PG-13, 106 min.
Director/Writer: J.C. Chandor
Starring: Robert Redford
Last fall, while Sandra Bullock was lost in space, Robert Redford was lost at sea. Another bold single person survival tale, “All Is Lost” challenges its audience along with its main character by providing only a smidgeon of dialogue to go along with its relentless tale. “Dialogue” may not be the right word since there is only one person in the entire film and he never talks to anyone, even on the radio. He doesn’t even really talk to himself. He just does everything he to can to survive when his sailboat suffers a hull breach after it runs into a storage box that has fallen off a freighter.
This is one of those stories where everything that can go wrong does. Redford’s character diligently and knowledgably works to fix all of his problems until they grow beyond what he can control. Despite all his efforts to help himself, he must eventually give himself up to fate. Perhaps that’s is what the film is ultimately exploring. Does anything we do really propel us or is it all random happenings out of our control, or some sort of fate that is also out of our control?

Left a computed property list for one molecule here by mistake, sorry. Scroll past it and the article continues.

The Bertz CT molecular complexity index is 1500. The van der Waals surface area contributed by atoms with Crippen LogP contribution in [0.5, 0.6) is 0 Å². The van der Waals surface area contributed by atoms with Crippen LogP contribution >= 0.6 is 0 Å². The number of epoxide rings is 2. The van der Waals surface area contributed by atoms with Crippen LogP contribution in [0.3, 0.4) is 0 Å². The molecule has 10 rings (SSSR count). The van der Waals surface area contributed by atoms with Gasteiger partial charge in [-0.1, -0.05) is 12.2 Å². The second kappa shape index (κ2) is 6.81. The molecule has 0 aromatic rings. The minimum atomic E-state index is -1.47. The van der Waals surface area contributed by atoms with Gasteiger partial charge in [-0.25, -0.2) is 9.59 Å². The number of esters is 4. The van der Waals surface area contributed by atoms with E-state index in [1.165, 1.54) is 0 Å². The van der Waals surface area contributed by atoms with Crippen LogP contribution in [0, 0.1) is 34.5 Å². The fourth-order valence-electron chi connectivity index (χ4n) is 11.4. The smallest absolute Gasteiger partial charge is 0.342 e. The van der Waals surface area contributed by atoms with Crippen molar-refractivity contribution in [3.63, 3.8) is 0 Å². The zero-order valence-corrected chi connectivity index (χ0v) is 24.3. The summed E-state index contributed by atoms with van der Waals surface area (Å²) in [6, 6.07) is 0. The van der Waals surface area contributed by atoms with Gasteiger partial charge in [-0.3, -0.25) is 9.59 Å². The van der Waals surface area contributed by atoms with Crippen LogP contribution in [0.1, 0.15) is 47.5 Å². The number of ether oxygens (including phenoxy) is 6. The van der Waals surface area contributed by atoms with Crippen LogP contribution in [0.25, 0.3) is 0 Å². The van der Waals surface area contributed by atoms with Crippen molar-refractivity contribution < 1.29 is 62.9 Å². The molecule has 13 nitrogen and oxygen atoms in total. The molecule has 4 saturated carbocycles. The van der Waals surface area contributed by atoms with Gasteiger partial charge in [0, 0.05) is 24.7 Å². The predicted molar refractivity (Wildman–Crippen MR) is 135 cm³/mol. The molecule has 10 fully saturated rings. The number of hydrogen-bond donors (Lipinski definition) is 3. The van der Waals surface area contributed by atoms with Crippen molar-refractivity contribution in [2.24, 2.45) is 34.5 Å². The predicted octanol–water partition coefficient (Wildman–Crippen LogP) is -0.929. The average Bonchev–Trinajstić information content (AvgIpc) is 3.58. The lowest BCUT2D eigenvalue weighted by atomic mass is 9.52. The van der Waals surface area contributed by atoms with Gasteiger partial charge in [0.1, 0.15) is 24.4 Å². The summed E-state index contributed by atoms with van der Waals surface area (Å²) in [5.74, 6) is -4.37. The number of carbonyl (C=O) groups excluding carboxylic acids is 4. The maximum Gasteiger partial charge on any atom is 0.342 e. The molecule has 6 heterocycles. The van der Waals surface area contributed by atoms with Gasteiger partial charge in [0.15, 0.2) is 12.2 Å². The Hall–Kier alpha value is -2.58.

J.C. Chandor does a great job keeping the audience invested in his character’s fate. It’s just him and us, so we can’t help but root for him. He keeps all of the man’s actions about the task of survival from the opening moments of his story. There are no digressions from that task. This makes every failure that much more heartbreaking.